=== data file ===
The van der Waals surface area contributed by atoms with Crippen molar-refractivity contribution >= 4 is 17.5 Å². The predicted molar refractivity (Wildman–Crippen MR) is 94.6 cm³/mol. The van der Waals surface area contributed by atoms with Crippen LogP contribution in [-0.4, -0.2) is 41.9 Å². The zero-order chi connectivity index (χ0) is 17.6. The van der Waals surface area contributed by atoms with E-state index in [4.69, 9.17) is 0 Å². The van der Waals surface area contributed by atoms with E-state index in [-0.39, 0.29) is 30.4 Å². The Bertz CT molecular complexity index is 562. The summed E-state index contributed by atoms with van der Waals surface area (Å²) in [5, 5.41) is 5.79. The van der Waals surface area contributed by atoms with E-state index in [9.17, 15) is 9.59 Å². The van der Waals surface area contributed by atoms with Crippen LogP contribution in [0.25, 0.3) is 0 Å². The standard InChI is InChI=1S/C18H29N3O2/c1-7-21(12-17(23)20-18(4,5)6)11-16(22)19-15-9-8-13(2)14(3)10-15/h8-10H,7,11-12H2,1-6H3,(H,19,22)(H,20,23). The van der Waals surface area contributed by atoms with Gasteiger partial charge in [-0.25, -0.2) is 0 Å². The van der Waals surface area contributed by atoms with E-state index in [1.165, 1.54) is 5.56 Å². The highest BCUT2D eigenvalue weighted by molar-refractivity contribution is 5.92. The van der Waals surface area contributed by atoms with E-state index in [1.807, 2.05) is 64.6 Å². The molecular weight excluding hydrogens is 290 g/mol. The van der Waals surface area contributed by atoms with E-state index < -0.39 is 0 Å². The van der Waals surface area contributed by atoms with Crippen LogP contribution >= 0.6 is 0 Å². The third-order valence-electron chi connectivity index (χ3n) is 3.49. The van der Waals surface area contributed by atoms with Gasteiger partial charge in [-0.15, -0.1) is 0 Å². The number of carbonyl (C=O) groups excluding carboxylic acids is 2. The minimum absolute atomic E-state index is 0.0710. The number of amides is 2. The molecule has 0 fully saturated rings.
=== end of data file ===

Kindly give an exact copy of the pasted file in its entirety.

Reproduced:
The van der Waals surface area contributed by atoms with Crippen molar-refractivity contribution >= 4 is 17.5 Å². The predicted molar refractivity (Wildman–Crippen MR) is 94.6 cm³/mol. The van der Waals surface area contributed by atoms with Crippen LogP contribution in [-0.4, -0.2) is 41.9 Å². The zero-order chi connectivity index (χ0) is 17.6. The van der Waals surface area contributed by atoms with E-state index in [4.69, 9.17) is 0 Å². The van der Waals surface area contributed by atoms with E-state index in [-0.39, 0.29) is 30.4 Å². The Bertz CT molecular complexity index is 562. The summed E-state index contributed by atoms with van der Waals surface area (Å²) in [5, 5.41) is 5.79. The van der Waals surface area contributed by atoms with E-state index in [9.17, 15) is 9.59 Å². The van der Waals surface area contributed by atoms with Crippen LogP contribution in [0.25, 0.3) is 0 Å². The standard InChI is InChI=1S/C18H29N3O2/c1-7-21(12-17(23)20-18(4,5)6)11-16(22)19-15-9-8-13(2)14(3)10-15/h8-10H,7,11-12H2,1-6H3,(H,19,22)(H,20,23). The van der Waals surface area contributed by atoms with Gasteiger partial charge in [-0.25, -0.2) is 0 Å². The van der Waals surface area contributed by atoms with E-state index in [1.165, 1.54) is 5.56 Å². The highest BCUT2D eigenvalue weighted by molar-refractivity contribution is 5.92. The van der Waals surface area contributed by atoms with E-state index in [1.807, 2.05) is 64.6 Å². The molecular weight excluding hydrogens is 290 g/mol. The van der Waals surface area contributed by atoms with E-state index < -0.39 is 0 Å². The van der Waals surface area contributed by atoms with Crippen LogP contribution >= 0.6 is 0 Å². The third-order valence-electron chi connectivity index (χ3n) is 3.49. The van der Waals surface area contributed by atoms with Gasteiger partial charge in [-0.15, -0.1) is 0 Å². The number of carbonyl (C=O) groups excluding carboxylic acids is 2. The minimum absolute atomic E-state index is 0.0710. The number of amides is 2. The molecule has 0 fully saturated rings.